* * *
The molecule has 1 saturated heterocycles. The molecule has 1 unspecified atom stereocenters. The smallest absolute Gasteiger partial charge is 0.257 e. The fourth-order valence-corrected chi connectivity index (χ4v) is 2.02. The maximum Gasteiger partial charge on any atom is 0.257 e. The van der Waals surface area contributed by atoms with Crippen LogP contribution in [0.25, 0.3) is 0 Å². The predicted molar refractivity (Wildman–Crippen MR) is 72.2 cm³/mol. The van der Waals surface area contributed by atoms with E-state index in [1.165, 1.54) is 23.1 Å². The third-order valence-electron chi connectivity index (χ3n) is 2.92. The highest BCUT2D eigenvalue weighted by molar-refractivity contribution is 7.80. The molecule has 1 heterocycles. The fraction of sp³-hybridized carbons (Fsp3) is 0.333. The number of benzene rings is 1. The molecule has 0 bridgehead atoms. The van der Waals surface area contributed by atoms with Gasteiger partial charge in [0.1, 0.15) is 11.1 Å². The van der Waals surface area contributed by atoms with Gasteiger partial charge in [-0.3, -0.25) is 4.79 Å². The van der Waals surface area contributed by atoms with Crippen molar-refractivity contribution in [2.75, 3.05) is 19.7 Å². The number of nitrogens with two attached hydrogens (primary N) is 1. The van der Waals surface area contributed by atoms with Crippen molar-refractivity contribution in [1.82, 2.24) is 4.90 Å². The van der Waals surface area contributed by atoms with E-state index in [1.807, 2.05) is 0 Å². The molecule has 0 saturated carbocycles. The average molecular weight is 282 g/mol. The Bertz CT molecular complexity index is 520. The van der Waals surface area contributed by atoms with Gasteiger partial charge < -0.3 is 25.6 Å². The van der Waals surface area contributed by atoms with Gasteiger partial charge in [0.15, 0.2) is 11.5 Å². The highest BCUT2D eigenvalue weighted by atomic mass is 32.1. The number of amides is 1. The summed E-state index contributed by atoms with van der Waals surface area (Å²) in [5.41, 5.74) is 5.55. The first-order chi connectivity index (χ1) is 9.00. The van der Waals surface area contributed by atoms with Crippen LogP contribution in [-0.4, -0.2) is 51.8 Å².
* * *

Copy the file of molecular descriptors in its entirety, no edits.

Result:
The molecule has 1 saturated heterocycles. The molecule has 1 unspecified atom stereocenters. The smallest absolute Gasteiger partial charge is 0.257 e. The fourth-order valence-corrected chi connectivity index (χ4v) is 2.02. The maximum Gasteiger partial charge on any atom is 0.257 e. The van der Waals surface area contributed by atoms with Crippen LogP contribution in [0.25, 0.3) is 0 Å². The predicted molar refractivity (Wildman–Crippen MR) is 72.2 cm³/mol. The van der Waals surface area contributed by atoms with E-state index in [1.165, 1.54) is 23.1 Å². The third-order valence-electron chi connectivity index (χ3n) is 2.92. The highest BCUT2D eigenvalue weighted by molar-refractivity contribution is 7.80. The molecule has 1 heterocycles. The fraction of sp³-hybridized carbons (Fsp3) is 0.333. The number of benzene rings is 1. The molecule has 0 bridgehead atoms. The van der Waals surface area contributed by atoms with Gasteiger partial charge in [0.1, 0.15) is 11.1 Å². The van der Waals surface area contributed by atoms with Gasteiger partial charge in [-0.3, -0.25) is 4.79 Å². The van der Waals surface area contributed by atoms with Crippen molar-refractivity contribution in [2.75, 3.05) is 19.7 Å². The number of nitrogens with two attached hydrogens (primary N) is 1. The van der Waals surface area contributed by atoms with Crippen molar-refractivity contribution in [1.82, 2.24) is 4.90 Å². The van der Waals surface area contributed by atoms with E-state index in [1.807, 2.05) is 0 Å². The molecule has 0 saturated carbocycles. The average molecular weight is 282 g/mol. The Bertz CT molecular complexity index is 520. The van der Waals surface area contributed by atoms with Gasteiger partial charge < -0.3 is 25.6 Å². The van der Waals surface area contributed by atoms with Gasteiger partial charge in [0.15, 0.2) is 11.5 Å². The highest BCUT2D eigenvalue weighted by atomic mass is 32.1. The number of amides is 1. The summed E-state index contributed by atoms with van der Waals surface area (Å²) in [5.41, 5.74) is 5.55. The first-order chi connectivity index (χ1) is 9.00. The van der Waals surface area contributed by atoms with Crippen LogP contribution in [-0.4, -0.2) is 51.8 Å².